da Vinci Code

A Different da Vinci Code

November 17th, 2015  | 

Published in Accountability

Our recent vacation to Italy concluded in Milan with a walking tour of the city that peaked with a viewing of da Vinci’s “The Last Supper.”

Da Vinci completed his fresco of Christ’s final meal with His disciples in 1498, and this masterpiece covers an end wall of the dining hall at the monastery of Santa Maria delle Grazie in Milan.

During our viewing, our guide provided biblical context about the painting, explained da Vinci’s decision to paint on wet plaster to achieve more detail, and told us how that decision created preservation problems practically from the day the paint dried.

Today, “The Last Supper” is the most reproduced religious painting of all time, and it also is one of the world’s most studied, satirized and scrutinized paintings. Dan Brown’s bestseller “The Da Vinci Code” added to the mystery surrounding this painting.

A Code for Living Our Lives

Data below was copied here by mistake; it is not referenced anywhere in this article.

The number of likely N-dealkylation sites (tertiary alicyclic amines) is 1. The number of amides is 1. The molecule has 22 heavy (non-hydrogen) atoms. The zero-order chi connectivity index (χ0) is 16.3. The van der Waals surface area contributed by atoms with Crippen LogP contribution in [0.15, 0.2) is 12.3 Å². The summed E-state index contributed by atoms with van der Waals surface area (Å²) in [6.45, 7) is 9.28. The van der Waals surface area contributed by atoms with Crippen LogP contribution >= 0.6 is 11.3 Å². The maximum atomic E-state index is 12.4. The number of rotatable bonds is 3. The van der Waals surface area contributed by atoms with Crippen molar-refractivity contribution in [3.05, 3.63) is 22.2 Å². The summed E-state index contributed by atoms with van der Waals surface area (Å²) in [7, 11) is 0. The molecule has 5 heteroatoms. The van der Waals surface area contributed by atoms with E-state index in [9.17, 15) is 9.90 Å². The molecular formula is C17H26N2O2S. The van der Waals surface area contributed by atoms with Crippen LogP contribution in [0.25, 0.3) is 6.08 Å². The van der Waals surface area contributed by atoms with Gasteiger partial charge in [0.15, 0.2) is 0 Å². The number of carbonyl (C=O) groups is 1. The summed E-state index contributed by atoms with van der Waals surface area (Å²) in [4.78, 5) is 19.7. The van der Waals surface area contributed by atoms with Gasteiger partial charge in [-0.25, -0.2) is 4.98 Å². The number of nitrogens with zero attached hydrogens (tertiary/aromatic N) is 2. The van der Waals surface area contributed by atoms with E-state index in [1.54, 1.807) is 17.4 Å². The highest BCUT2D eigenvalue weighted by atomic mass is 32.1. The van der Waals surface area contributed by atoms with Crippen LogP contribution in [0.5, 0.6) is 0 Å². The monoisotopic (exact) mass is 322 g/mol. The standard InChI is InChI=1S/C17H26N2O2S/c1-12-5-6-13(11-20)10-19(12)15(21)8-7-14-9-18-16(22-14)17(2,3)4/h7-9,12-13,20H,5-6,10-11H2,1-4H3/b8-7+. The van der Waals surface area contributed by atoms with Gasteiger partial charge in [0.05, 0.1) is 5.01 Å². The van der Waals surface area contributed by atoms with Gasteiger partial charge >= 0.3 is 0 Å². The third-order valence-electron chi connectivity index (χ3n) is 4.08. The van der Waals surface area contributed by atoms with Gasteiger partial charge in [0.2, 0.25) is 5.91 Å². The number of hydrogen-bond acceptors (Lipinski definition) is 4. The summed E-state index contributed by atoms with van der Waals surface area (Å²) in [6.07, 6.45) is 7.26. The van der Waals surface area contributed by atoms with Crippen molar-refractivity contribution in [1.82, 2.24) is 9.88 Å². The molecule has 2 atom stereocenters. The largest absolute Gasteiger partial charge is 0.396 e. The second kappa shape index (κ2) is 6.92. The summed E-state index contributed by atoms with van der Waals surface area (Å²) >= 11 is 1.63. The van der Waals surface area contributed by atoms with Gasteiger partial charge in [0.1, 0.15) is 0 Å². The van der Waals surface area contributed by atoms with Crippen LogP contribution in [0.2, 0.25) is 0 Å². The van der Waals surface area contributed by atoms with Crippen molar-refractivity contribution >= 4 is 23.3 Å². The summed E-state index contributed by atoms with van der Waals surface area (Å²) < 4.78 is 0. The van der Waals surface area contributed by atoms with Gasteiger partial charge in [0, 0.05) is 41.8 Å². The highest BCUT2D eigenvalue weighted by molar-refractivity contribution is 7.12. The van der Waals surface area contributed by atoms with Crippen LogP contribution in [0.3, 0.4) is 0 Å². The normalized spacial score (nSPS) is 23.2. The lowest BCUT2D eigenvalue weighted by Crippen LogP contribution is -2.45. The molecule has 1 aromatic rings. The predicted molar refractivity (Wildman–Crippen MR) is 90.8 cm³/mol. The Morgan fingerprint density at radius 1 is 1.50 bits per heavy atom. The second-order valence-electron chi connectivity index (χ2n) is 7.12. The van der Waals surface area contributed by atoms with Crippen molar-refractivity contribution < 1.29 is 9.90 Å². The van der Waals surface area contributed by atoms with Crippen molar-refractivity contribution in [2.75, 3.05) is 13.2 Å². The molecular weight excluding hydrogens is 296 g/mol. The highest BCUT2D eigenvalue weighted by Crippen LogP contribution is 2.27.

But da Vinci shared another perspective that has lingered with me.

As our tour concluded, our guide shared with us this quote from da Vinci: “As a well-spent day brings happy sleep, so a life well spent brings happy death.”

The da Vinci code for living is simple, powerful and timeless: Every day is a gift. It’s up to us cherish it.

What will you do to make today count?

About the Author: Greg Bustin is an executive coach, consultant and speaker who has delivered more than 500 keynotes and workshops on five continents. www.bustin.com Greg advises leaders at some of the world’s most admired companies, and his views about leadership have been published in The Wall Street Journal, Chief Executive, Fast Company, Forbes, Inc., Investor’s Business Daily, Leader to Leader, and other major publications. He’s written five leadership books. His newest book, How Leaders Decide: A Timeless Guide to Making Tough Choices (Sourcebooks), examines decision-making in history’s greatest triumphs and tragedies. How Leaders Decide

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